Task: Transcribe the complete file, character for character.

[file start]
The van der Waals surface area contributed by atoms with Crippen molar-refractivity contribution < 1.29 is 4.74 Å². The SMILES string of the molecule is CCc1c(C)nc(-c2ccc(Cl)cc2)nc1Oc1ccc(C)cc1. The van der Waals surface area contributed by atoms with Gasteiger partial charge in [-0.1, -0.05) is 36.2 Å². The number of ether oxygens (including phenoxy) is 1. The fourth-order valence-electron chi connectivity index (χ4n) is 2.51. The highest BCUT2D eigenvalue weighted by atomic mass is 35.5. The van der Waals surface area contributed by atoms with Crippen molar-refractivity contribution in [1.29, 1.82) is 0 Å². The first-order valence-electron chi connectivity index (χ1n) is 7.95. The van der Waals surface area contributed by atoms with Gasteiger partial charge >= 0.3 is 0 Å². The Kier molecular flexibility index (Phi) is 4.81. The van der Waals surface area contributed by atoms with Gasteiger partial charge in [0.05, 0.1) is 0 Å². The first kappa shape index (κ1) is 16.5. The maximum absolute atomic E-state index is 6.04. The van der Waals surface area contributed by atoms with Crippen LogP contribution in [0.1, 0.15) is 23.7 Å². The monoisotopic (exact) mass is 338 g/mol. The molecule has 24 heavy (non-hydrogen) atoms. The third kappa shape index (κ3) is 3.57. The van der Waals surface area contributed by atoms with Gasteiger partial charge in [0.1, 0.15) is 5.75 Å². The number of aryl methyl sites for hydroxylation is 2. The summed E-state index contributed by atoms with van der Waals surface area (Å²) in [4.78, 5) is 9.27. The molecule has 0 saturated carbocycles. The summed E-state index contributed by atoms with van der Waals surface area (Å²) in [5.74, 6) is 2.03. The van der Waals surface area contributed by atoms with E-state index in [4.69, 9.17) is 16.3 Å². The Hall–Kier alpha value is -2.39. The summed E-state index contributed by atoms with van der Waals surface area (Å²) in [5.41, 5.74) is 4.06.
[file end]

The van der Waals surface area contributed by atoms with Crippen molar-refractivity contribution < 1.29 is 4.74 Å². The SMILES string of the molecule is CCc1c(C)nc(-c2ccc(Cl)cc2)nc1Oc1ccc(C)cc1. The van der Waals surface area contributed by atoms with Gasteiger partial charge in [-0.1, -0.05) is 36.2 Å². The number of ether oxygens (including phenoxy) is 1. The fourth-order valence-electron chi connectivity index (χ4n) is 2.51. The highest BCUT2D eigenvalue weighted by atomic mass is 35.5. The van der Waals surface area contributed by atoms with Crippen molar-refractivity contribution in [1.29, 1.82) is 0 Å². The first-order valence-electron chi connectivity index (χ1n) is 7.95. The van der Waals surface area contributed by atoms with Gasteiger partial charge >= 0.3 is 0 Å². The Kier molecular flexibility index (Phi) is 4.81. The van der Waals surface area contributed by atoms with Gasteiger partial charge in [0.05, 0.1) is 0 Å². The first kappa shape index (κ1) is 16.5. The maximum absolute atomic E-state index is 6.04. The van der Waals surface area contributed by atoms with Crippen LogP contribution in [0.1, 0.15) is 23.7 Å². The monoisotopic (exact) mass is 338 g/mol. The molecule has 24 heavy (non-hydrogen) atoms. The third kappa shape index (κ3) is 3.57. The van der Waals surface area contributed by atoms with Gasteiger partial charge in [0.1, 0.15) is 5.75 Å². The number of aryl methyl sites for hydroxylation is 2. The summed E-state index contributed by atoms with van der Waals surface area (Å²) in [4.78, 5) is 9.27. The molecule has 0 saturated carbocycles. The summed E-state index contributed by atoms with van der Waals surface area (Å²) in [5.74, 6) is 2.03. The van der Waals surface area contributed by atoms with E-state index in [4.69, 9.17) is 16.3 Å². The Hall–Kier alpha value is -2.39. The summed E-state index contributed by atoms with van der Waals surface area (Å²) in [5.41, 5.74) is 4.06.